Sunday, September 7, 2008

Cognitive and Global Outcome in Schizophrenia Patients Related to Course of Disease, Not Antipsychotic Type: Presented at ECNP

In patients with chronic schizophrenia, the type of antipsychotic treatment (typical or atypical) is not as important for long-term cognitive and social functioning, according to the results of a study presented here at the 21st European College of Neuropsychopharmacology Congress (ECNP).

Research in the field of neuropsychopharmacology has been indicating a beneficial influence of atypical antipsychotic treatment on cognitive function of patients with schizophrenia, but there have been contradictory findings as well.

"In our study, we compared the patients' functioning with their present medication," explained Agnieszka Kalwa, PhD student, Independent Pharmacotherapy Unit, Institute of Psychiatry and Neurology, Warsaw, Poland, at a poster presentation on September 2.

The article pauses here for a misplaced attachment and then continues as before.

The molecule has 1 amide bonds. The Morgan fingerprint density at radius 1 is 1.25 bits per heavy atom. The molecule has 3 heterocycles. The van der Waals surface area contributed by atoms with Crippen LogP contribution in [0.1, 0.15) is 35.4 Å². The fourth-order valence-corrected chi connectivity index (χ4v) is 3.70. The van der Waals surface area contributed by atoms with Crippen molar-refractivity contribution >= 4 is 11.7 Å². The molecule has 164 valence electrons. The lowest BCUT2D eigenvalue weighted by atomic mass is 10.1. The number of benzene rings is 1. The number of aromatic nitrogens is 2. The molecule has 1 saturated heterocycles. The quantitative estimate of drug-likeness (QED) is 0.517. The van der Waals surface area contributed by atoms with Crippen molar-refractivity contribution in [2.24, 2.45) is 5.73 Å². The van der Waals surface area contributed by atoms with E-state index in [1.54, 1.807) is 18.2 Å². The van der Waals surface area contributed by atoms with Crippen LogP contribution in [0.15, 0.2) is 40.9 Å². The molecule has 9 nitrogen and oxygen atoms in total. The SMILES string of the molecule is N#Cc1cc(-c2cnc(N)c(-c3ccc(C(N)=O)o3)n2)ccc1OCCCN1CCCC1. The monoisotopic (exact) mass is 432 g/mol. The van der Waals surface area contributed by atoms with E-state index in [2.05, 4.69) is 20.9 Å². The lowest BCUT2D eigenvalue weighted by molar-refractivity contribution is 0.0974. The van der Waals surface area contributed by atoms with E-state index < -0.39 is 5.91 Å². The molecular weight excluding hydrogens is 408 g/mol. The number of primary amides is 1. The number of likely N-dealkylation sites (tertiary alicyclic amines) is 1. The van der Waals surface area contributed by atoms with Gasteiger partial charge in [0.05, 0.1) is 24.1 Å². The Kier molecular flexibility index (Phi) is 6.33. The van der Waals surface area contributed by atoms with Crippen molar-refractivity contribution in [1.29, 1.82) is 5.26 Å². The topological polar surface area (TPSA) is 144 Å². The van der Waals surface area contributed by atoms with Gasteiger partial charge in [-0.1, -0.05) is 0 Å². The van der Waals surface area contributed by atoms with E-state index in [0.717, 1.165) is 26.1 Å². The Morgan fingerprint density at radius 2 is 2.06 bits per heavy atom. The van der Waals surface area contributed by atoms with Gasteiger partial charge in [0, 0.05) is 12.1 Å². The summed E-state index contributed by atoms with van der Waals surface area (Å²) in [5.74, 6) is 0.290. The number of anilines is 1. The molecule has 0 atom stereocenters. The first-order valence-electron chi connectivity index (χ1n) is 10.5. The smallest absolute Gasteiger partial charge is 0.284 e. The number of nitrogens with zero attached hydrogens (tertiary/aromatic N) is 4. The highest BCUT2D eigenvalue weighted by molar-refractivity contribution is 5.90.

The study assessed the relationship between the type of current antipsychotic therapy and the cognitive, clinical, and global social outcome in 30 patients with a duration of disease ranging from 29 to 36 years.


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